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Judge rules BC doesn't have to pay $5M Big East fee

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  • Judge rules BC doesn't have to pay $5M Big East fee

    Aug. 19, 2004
    SportsLine.com wire reports

    BOSTON -- The Big East can't impose a $5 million fine on Boston College for defecting to the Atlantic Coast Conference, and it can't force BC to remain in the conference for an extra 15 months, a Superior Court judge has ruled.

    The decision passed down Wednesday keeps Boston College on track to join the ACC next July and pay a $1 million withdrawal fee to the Big East.

    After Miami and Virginia Tech left the Big East for the ACC in June 2003, the presidents of the remaining Big East schools sought to deter further defections by raising the withdrawal fee from $1 million to $5 million and increasing the withdrawal notice from 12 to 27 months.

    Boston College supported the amendment when it was proposed in July 2003, but abstained from the Oct. 6, 2003, vote at which it was approved. Six days later, BC accepted an invitation to become the ACC's 12th member.

    When the Big East sought to impose the new penalties on BC, the school sued, saying the conference had improperly amended its constitution. The judge agreed, saying the Big East flouted its own rules when it created the harsher penalties.

    "Whatever Boston College might have said about its state of discussions or its expressed acceptance of a $5 million, 27-month penalty, that did not impede the Big East's ability to correctly amend its Constitution," Judge Allan van Gestel said in his ruling.

    "We are gratified that, after nearly a year of adverse and misleading public statements leveled against us, a respected judge has seen through to the actual merits of the case and has ruled in favor of Boston College," BC athletic director Gene DeFilippo said in a statement.

    Big East commissioner Mike Tranghese said the conference was "extremely disappointed" in the decision and was considering an appeal.


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  • DJRamFan
    MAC give contract extension to commissioner
    by DJRamFan
    Aug. 3, 2004
    SportsLine.com wire reports

    CLEVELAND -- The Mid-American Conference extended the contract of commissioner Rick Chryst through the 2008-2009 school year.

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    Since Chryst was appointed commissioner in May 1999, MAC football teams have made 54 appearances on national television.

    Last season, two MAC teams won bowl games: Bowling Green defeated Northwestern in the Motor City Bowl, and Miami of Ohio beat Louisville in the GMAC Bowl.

    "Rick is one of the most able, knowledgeable, and respected Division I-A commissioners and he has led the MAC through an unprecedented period of growth as the league has enhanced its athletic competitiveness while maintaining the highest academic and sportsmanship standards," said Dr. John Peters of Northern Illinois, chair of the MAC Council of Presidents.

    Chryst joined the MAC after serving as assistant commissioner in the Atlantic Coast Conference (1992-99) and the Southwest Conference (1989-92).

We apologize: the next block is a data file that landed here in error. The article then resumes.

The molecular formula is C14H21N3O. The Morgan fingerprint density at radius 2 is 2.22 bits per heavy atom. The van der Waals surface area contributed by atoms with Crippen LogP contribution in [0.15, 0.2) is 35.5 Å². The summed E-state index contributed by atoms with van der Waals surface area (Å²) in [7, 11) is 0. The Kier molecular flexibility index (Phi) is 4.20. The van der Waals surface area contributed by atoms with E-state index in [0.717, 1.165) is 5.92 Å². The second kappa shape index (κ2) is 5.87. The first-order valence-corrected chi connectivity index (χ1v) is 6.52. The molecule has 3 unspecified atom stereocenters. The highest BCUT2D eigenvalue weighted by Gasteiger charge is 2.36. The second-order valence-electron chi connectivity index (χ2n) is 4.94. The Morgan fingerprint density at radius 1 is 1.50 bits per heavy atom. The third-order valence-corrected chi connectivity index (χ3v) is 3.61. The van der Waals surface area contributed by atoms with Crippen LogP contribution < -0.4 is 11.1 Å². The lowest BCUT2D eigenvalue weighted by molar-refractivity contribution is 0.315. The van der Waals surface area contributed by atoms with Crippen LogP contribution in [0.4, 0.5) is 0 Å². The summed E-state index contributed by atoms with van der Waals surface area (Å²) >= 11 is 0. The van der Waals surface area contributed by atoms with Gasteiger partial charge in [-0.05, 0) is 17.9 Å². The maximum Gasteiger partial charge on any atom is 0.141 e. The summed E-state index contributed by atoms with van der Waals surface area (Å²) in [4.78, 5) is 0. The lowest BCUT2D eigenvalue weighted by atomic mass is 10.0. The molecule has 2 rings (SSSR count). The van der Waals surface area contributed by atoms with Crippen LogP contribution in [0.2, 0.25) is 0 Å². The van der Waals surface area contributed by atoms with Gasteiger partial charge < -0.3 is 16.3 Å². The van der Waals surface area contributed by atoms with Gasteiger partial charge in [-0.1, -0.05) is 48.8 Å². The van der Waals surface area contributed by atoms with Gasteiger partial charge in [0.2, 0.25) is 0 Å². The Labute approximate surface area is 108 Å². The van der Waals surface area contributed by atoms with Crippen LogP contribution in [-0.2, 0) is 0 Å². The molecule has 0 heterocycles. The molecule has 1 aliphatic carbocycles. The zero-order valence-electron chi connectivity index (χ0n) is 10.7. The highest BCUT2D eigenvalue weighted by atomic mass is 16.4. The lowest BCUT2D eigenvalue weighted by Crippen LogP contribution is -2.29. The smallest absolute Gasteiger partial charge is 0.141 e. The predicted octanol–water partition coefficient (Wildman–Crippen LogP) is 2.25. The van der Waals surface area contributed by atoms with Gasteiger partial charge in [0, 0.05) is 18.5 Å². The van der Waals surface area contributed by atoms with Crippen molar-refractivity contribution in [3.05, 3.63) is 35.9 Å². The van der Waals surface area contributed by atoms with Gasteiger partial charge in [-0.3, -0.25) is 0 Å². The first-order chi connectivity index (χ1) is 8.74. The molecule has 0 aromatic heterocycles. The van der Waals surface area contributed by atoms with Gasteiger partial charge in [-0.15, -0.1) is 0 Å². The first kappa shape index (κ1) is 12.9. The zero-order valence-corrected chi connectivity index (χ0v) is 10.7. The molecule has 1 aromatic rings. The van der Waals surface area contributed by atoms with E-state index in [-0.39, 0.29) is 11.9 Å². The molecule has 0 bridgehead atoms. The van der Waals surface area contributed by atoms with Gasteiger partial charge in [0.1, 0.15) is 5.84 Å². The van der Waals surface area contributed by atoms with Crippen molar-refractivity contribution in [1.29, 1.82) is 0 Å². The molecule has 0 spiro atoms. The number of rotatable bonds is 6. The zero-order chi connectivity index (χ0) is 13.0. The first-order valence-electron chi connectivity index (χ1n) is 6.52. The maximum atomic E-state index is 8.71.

"I look forward to continuing to build on the successes of the last several years, in an environment that will remain challenging and changing," Chryst said.



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    Copyright 2004, The Associated Press, All Rights Reserved
    -08-03-2004, 11:09 AM
  • DJRamFan
    FAMU stripped of 11 conference titles, let back in MEAC
    by DJRamFan
    July 22, 2004
    SportsLine.com wire reports

    TALLAHASSEE, Fla. -- The Mid-Eastern Athletic Conference followed through with its proposed punishment against Florida A&M for 196 NCAA rule violations, and stripped the Rattlers of 11 conference titles, including two in football.

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    But that football program -- no longer the 2000 and 2001 champions -- has been allowed back into the MEAC in 2005, the last chapter in FAMU's aborted jump to Division I-A last season. FAMU will compete as a I-AA independent this season.

    Florida A&M will also forfeit regular season conference titles in men's tennis (2000), men's indoor track (2002), women's indoor track (1998-2000), women's outdoor track (1998-2000) and volleyball (1999).

    In addition, FAMU must return the $175,000 it had received for winning four women's and three men's conference all-sports titles. The MEAC presents $25,000 checks for each all-sports championship.

    MEAC commissioner Dennis Thomas informed the school of the penalties in a letter last month.

    Joseph Ramsey II, the special assistant for athletics to school president Fred Gainous, said Gainous will decide no later than Friday whether to appeal.

    "Based on what I'm hearing and what I've read, there are 196 infractions," said Rev. R.B. Holmes Jr. of Tallahassee, a member of the board of trustees. "What are you going to appeal? The great number of infractions tells me we don't need to spin this. We need to fix this."

    FAMU earlier had confessed to the violations committed between 1998 and 2003, most dealing with the academic eligibility of student-athletes.

    In the school's report, FAMU listed self-imposed sanctions that included three years' probation for the school; the loss of four partial and two full scholarships in football and one each in baseball, women's basketball and women's track in each of the next three academic years.

    FAMU also said it would cut four official visits in football in each of the next three years.